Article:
As I see it, these and other phenomenal women were out there doing what they are passionate about and succeeding beyond measure, but they didn’t necessarily see the need to put in the effort or time that it took to participate in the Absa Jewish Achiever Awards. I understand. As the mother of two and a full-time editor/journalist, I have to steal sleep time in order to exercise and do the things I want to do for me. I know I’m not alone.

I belong to a very exclusive club, which I like to call “the midnight working mother’s club”. So often, when I send work emails late at night, the people who generally respond immediately are members of my club, the working mothers. There are simply not enough hours in our day, but we make it work.

However, over this COVID-19 era, we couldn’t drive to and from the office, and used that time to work from home. We also didn’t have as many engagements, so we prioritised. And I’m so pleased that these powerhouse women have put themselves forward because they deserve the accolade.

Generally – and I’m generalising now – for a woman to get ahead, she has to work three times as hard as a man.

As Cara Saven says, she left the corporate world to start her own business because she didn’t want to see her children only in the dark. But when she started on her own, she chose to employ moms because she knew just how hardworking and dedicated they were, even though they did their work between fetching kids and doing homework. I’m thrilled that the judges recognised this woman for what she is doing.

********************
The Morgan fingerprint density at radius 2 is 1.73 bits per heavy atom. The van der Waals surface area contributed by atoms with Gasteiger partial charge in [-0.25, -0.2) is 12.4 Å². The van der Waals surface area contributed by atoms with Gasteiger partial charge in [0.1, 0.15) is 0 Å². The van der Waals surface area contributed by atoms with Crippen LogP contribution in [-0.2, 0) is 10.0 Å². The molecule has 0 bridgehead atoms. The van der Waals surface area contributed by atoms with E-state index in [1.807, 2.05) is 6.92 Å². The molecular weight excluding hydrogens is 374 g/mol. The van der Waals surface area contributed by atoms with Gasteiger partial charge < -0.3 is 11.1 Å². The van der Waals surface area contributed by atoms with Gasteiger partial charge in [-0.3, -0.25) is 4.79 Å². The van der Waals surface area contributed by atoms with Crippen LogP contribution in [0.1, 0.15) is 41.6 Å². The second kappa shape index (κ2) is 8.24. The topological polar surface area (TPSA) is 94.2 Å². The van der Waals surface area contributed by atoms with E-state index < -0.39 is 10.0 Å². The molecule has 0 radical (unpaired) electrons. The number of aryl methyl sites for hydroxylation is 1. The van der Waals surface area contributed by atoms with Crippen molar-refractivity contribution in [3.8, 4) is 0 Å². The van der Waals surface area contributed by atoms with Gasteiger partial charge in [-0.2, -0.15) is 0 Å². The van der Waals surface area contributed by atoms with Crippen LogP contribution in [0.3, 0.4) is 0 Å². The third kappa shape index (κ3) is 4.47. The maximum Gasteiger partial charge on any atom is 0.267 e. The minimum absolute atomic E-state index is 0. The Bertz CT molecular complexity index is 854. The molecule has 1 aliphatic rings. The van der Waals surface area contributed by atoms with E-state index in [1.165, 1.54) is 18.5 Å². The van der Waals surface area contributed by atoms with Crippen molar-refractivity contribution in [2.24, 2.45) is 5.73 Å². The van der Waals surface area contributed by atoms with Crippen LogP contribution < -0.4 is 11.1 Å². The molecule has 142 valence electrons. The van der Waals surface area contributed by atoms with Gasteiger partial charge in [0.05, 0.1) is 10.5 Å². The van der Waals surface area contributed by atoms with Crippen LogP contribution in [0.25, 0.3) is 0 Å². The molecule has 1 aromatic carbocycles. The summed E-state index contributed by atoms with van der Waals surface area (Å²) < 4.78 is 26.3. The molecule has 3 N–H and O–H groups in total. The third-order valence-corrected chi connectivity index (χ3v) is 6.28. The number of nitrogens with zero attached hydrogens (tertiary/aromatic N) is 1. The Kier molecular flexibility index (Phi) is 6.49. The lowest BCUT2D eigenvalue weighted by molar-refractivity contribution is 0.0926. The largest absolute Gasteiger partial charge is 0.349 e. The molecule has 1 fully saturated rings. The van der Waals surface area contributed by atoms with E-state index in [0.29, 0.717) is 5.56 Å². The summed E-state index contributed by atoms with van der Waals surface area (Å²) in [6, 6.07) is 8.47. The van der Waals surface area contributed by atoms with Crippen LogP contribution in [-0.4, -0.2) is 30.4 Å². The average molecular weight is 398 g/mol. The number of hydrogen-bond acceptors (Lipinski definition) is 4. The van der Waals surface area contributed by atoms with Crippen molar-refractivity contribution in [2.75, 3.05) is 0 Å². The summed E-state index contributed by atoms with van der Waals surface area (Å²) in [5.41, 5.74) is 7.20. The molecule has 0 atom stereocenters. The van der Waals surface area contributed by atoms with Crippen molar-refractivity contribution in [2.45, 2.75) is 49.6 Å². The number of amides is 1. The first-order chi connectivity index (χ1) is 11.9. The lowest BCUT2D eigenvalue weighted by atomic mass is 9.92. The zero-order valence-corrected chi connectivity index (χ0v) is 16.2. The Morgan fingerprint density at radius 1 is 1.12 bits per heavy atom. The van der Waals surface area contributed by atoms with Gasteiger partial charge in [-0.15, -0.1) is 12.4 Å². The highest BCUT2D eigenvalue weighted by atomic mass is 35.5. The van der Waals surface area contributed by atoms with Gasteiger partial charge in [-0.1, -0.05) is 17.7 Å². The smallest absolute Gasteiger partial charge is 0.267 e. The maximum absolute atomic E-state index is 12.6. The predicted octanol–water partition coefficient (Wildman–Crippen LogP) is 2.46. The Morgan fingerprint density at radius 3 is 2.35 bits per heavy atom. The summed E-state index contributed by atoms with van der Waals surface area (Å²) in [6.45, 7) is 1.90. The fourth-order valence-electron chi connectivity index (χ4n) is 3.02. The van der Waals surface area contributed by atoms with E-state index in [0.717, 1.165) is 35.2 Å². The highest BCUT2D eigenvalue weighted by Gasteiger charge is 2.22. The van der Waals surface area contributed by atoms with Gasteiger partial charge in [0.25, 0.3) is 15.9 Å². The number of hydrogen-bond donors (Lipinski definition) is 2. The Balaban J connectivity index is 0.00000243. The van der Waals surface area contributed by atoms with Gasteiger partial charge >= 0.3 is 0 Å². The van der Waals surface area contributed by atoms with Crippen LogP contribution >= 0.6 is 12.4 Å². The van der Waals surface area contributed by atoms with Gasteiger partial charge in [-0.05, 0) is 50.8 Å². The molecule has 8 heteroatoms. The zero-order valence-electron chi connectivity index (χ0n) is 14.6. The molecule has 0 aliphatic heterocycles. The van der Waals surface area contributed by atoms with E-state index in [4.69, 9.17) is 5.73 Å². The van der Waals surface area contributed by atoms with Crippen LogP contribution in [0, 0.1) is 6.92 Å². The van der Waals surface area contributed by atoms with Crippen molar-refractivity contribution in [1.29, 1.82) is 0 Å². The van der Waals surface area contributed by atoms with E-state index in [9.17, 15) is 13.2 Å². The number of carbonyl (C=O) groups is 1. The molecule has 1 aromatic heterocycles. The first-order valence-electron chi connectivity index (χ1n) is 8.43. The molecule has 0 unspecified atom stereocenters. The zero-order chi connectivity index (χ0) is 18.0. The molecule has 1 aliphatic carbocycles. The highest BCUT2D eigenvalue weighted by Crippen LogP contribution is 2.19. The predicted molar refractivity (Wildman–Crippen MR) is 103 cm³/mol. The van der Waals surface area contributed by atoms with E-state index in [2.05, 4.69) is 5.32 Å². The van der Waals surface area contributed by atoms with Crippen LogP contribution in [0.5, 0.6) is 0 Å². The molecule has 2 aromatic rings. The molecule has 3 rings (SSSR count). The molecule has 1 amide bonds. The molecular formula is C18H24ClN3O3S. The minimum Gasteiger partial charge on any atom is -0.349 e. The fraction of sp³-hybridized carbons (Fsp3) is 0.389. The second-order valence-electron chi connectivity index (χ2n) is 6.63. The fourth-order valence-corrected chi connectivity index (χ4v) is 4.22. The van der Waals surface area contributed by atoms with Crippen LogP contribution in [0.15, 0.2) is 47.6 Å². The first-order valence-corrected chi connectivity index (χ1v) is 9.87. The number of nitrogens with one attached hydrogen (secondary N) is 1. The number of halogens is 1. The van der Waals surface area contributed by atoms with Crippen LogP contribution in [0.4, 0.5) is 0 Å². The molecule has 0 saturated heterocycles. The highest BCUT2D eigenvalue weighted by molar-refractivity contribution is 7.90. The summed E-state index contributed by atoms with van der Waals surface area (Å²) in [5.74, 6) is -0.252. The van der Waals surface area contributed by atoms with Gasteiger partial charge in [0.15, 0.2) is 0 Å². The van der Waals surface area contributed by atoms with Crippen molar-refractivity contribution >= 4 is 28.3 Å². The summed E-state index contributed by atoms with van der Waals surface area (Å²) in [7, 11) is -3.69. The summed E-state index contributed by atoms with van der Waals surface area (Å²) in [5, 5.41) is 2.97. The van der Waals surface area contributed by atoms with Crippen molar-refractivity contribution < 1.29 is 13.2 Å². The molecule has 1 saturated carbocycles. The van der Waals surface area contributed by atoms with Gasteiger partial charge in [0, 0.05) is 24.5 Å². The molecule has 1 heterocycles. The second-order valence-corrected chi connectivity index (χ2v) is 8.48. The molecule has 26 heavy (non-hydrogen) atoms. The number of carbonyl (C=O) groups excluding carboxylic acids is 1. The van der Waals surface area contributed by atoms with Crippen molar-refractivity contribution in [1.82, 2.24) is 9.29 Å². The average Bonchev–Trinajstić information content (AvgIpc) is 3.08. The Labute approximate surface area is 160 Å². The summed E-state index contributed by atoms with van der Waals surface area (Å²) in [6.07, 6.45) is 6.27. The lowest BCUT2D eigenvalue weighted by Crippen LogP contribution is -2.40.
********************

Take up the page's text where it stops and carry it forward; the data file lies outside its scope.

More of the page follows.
As for Glynne Wolman, how does one woman and her network of angels save the lives of so many people? It’s truly astonishing! And she’s a lovely, approachable, kind human being to boot. Go figure!

I can wax lyrical about the other three women too, but there’s no need. I don’t need to convince anyone that they are winners, the Absa Jewish Achiever Awards has already done so.

Congratulations to all the Achiever winners from the SA Jewish Report, and thank you to all who made our annual event a sterling evening.

Miss SA bullying

On a far more sour note, I’m appalled at the bullying of Miss South Africa Lalela Mswane just because she’s going to compete in the Miss Universe competition, which happens to be held in Israel.

Once again, the proverbial knives are out because she didn’t back down when the Israel haters started throwing stones at her. They have used such ugly tactics, including lying that she has backed out when she hasn’t.

Haven’t we seen this all too often? I like to call it the “Shashi Naidoo syndrome” after the celebrity who was actually pro-Israel until she was bullied into backing down on a statement she put on social media. They made her life a misery until she not only backed down and apologised, but turned tail and joined the side that bullied her.

The truth is, it’s hard to stand up to people who are threatening to cancel you and make your future difficult. Unfortunately, these thugs will stop at nothing.

It’s deplorable, and totally takes away any democratic choice Mswane has to compete.

I, for one, back Mswane 100% and believe she should be given her right as Miss South Africa to go forward to compete in Miss Universe. Let’s find a way to help her against these bullies.

Shabbat Shalom!

Continue Reading
Click to comment

Leave a Reply

Your email address will not be published.